Chicago’s murder legacy
The violence in Chicago this summer has been staggering and has garnered the city some unwanted national attention. But Leigh Bienen says Chicago has always been a town defined by murder and violence. It’s not surprising she should feel this way. As the creator of the Chicago Historical Homicide Project, Bienen, a professor at Northwestern University’s School of Law, has spent years pouring through a database of more than 11,000 murders committed in Chicago between 1870 and 1930.
The database was compiled from thousands of pages of hand-written police records, some of which are available on the project’s website. Bienen says it is one the most complete records of historical murders in any American city. Some of the murders tracked by police were high-profile: those committed by the infamous pair of Leopold and Loeb, for instance. But Bienen found herself most moved by the more ordinary but still tragic murders committed by the non-famous: husbands killing wives, mothers killing children.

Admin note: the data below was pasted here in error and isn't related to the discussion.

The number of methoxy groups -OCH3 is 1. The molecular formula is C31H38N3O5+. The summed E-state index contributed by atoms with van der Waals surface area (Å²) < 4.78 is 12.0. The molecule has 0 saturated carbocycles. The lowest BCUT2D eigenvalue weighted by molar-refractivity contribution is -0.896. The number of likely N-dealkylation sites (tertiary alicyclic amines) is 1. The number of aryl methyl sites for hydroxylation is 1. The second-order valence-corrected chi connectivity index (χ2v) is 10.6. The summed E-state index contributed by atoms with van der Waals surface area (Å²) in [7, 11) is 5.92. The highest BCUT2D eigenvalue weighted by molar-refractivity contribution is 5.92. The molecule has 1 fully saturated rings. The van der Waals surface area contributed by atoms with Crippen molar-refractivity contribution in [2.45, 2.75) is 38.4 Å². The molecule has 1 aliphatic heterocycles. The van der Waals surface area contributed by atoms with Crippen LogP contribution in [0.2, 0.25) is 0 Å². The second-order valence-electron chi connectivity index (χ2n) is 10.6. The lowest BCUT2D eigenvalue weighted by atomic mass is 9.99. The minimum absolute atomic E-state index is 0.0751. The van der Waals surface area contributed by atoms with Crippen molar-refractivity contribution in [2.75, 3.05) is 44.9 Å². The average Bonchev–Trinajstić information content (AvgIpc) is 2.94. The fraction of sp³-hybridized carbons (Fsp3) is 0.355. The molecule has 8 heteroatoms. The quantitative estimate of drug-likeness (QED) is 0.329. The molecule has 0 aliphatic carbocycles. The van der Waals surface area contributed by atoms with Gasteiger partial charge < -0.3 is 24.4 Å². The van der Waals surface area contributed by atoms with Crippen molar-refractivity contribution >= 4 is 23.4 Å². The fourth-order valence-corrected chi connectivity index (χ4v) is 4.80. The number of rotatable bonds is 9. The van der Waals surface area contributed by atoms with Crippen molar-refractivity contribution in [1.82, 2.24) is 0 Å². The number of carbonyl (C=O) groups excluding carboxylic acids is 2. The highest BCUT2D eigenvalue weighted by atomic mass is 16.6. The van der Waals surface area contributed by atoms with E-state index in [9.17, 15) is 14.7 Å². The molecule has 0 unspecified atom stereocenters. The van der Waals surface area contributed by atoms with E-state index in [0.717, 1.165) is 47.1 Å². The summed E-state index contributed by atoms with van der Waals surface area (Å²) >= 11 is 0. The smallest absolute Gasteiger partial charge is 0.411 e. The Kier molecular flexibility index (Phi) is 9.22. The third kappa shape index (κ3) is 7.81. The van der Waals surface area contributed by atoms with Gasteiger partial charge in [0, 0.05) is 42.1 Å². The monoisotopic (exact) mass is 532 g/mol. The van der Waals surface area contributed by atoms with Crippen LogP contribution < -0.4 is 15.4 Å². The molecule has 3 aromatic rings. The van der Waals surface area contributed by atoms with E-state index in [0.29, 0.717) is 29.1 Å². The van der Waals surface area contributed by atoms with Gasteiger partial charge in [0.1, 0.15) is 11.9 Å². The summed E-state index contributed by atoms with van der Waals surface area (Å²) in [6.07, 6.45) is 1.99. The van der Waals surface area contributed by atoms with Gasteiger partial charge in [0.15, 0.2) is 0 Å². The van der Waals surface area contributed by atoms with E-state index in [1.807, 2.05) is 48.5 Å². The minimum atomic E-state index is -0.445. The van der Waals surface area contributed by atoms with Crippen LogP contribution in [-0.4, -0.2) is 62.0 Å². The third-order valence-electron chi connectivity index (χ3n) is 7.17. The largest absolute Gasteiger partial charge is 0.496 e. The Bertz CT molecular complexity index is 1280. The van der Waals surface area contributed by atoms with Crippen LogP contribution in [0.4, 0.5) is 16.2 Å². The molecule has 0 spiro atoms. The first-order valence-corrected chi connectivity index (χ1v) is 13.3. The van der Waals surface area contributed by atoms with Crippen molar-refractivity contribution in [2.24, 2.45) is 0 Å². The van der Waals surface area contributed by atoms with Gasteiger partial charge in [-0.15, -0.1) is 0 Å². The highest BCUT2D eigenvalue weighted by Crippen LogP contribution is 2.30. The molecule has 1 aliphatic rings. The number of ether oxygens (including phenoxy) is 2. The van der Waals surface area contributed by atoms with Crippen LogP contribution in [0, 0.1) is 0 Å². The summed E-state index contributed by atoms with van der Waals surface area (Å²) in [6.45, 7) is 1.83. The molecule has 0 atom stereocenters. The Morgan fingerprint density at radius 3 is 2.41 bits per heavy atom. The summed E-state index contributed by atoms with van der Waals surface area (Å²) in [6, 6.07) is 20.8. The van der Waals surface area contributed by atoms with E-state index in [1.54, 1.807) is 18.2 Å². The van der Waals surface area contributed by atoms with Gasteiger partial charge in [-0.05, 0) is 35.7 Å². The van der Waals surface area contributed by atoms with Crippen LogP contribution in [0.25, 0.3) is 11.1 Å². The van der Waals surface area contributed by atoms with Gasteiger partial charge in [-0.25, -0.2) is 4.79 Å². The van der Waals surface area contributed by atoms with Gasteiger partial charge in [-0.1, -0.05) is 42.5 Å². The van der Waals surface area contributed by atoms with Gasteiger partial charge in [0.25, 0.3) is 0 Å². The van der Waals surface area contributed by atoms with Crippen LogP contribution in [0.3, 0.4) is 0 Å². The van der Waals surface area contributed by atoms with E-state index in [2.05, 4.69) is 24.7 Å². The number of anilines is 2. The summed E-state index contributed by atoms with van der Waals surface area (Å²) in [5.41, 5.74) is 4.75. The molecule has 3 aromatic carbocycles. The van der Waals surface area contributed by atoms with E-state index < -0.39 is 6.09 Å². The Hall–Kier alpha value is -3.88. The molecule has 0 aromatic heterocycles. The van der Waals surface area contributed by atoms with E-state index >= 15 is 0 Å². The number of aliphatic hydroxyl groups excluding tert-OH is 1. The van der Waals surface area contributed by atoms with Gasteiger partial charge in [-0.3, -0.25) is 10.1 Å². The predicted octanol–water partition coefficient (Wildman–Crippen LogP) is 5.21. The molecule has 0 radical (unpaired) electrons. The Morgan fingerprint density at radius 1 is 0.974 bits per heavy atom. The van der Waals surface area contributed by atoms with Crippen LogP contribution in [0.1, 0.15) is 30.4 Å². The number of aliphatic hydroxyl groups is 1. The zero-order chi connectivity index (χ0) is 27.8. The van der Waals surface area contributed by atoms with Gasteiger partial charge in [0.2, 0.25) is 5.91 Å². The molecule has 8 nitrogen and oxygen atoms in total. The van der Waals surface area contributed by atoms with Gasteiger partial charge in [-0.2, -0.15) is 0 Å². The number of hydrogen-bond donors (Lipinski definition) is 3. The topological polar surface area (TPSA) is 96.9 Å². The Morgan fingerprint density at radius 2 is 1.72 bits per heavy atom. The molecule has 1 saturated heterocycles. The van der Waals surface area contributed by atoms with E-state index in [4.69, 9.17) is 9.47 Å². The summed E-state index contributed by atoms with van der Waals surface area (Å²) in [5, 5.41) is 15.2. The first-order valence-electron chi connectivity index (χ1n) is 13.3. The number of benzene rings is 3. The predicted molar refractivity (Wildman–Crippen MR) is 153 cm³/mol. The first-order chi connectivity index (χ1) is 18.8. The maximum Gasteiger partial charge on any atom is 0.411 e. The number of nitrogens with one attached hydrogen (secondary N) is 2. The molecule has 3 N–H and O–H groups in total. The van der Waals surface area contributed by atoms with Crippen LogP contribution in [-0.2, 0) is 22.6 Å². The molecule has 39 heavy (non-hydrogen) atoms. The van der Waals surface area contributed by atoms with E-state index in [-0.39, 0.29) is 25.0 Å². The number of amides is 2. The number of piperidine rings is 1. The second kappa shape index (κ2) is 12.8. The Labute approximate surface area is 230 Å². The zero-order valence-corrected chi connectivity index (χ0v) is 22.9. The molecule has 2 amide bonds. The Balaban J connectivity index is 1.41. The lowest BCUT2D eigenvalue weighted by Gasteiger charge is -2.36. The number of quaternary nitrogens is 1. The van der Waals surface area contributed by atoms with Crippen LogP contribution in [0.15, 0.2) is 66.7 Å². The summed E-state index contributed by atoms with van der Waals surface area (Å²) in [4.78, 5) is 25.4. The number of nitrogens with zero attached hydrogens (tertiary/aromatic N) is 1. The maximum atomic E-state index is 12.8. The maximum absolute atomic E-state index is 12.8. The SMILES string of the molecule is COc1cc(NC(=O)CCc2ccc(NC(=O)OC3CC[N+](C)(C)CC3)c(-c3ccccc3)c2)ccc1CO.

In the audio above, Bienen lists examples of the most common kinds of murders that cropped up throughout Chicago history. Unfortunately, there is a lot that observers of today’s climate of violence will find familiar.
Dynamic Range showcases hidden gems unearthed from Chicago Amplified’s vast archive of public events and appears on weekends. Leigh Bienen spoke at an event presented by Chicago History Museum in November of 2011.